Numbers Don’t Lie…or do they?

As week 4 of the 2013 NFL season begins tonight we find some interesting surprises hidden in the stat lines.  I find it a bit surprising that Drew Brees is currently ranked 15th among all NFL quarterbacks based upon  a passer rating of 91.4.  Equally surprising is that RGIII (84.1), Ben Roethlisberger (81.2),  Joe Flacco (80.0), Tom Brady (79.4), and Colin Kaepernick (72.5) are ranked 21st through 25th respectively.

Do the numbers always translate into wins or losses?  In some cases they do, however, in some cases they do not.  For example, Peyton Manning leads the league in QB passer rating at an unbelievable 134.7 and his team is undefeated at 3-0.  On the other hand, Phillip Rivers is currently ranked second in QB passer rating at 116.2 but the Chargers are 1-2.

Flacco and Brady are both ranked in the second tier of quarterbacks but the Patriots are 3-0 and the Ravens are 2-1.  Aaron Rodgers is ranked  #4 at 105.1 and Matt Ryan is ranked #6 at 100.4 but the Packers and Falcons are both 1-2.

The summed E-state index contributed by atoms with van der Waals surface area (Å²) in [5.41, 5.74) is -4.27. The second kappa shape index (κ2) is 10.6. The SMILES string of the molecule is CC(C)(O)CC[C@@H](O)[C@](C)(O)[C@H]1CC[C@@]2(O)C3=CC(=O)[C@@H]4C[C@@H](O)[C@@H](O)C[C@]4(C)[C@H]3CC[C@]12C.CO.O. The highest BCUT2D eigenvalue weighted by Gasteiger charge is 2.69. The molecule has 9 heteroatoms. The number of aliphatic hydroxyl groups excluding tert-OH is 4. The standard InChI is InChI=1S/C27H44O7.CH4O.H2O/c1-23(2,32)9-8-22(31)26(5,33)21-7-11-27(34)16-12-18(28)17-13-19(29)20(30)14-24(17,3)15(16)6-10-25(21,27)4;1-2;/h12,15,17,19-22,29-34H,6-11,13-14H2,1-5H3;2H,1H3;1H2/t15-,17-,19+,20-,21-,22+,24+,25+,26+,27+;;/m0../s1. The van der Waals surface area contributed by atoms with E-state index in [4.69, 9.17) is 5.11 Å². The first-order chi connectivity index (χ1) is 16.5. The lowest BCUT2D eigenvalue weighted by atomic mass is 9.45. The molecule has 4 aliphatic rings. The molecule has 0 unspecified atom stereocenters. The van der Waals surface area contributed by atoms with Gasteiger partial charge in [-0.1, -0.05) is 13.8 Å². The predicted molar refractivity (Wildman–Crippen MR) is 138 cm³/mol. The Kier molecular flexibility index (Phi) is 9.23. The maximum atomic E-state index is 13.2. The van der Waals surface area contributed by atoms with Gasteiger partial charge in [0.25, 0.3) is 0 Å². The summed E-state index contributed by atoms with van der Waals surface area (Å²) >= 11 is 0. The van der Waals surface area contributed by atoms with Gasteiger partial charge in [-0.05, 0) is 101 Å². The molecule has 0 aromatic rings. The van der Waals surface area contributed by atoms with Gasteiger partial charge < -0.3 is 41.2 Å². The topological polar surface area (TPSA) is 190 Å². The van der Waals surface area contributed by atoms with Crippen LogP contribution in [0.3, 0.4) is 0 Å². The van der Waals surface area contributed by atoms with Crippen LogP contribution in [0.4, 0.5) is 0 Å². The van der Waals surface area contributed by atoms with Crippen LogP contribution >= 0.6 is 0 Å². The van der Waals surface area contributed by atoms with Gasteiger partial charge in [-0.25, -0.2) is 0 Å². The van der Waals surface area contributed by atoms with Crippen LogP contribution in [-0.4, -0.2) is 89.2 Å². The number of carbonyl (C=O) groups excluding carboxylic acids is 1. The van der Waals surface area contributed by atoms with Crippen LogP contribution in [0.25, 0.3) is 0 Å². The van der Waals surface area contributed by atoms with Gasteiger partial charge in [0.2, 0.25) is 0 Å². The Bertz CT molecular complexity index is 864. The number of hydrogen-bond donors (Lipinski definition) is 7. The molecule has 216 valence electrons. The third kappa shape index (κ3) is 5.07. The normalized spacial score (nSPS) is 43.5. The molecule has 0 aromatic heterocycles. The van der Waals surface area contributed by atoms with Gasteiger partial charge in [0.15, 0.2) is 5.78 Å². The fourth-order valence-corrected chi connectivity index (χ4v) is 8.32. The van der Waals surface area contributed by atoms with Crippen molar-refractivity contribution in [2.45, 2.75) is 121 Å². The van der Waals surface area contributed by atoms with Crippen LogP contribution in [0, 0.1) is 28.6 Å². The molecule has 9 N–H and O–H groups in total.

We often hear the phrase “numbers don’t lie” but as we have seen that is not always the case.  Football is a team sport and much more than quarterback play determines the outcome of the game.  It’s true, quarterbacks have a greater impact on the outcome of NFL games than any other position player in football or any other sport for that matter.  But it is the ultimate team sport and winning teams hit on all cylinders consistently.

So what is the take away from such an analysis?  An average or slightly better than average QB can lead his team to victory if he will protect the ball and not do anything to lose the game.  You often hear the experts say that successful quarterbacks manage the game, they protect the ball, and they put their team in a position to win.  Even an average quarterback who follows that game plan can win more often than not.  That’s good news because the stats show that there is only one Peyton Manning playing in the league.

Mike Buckamneer

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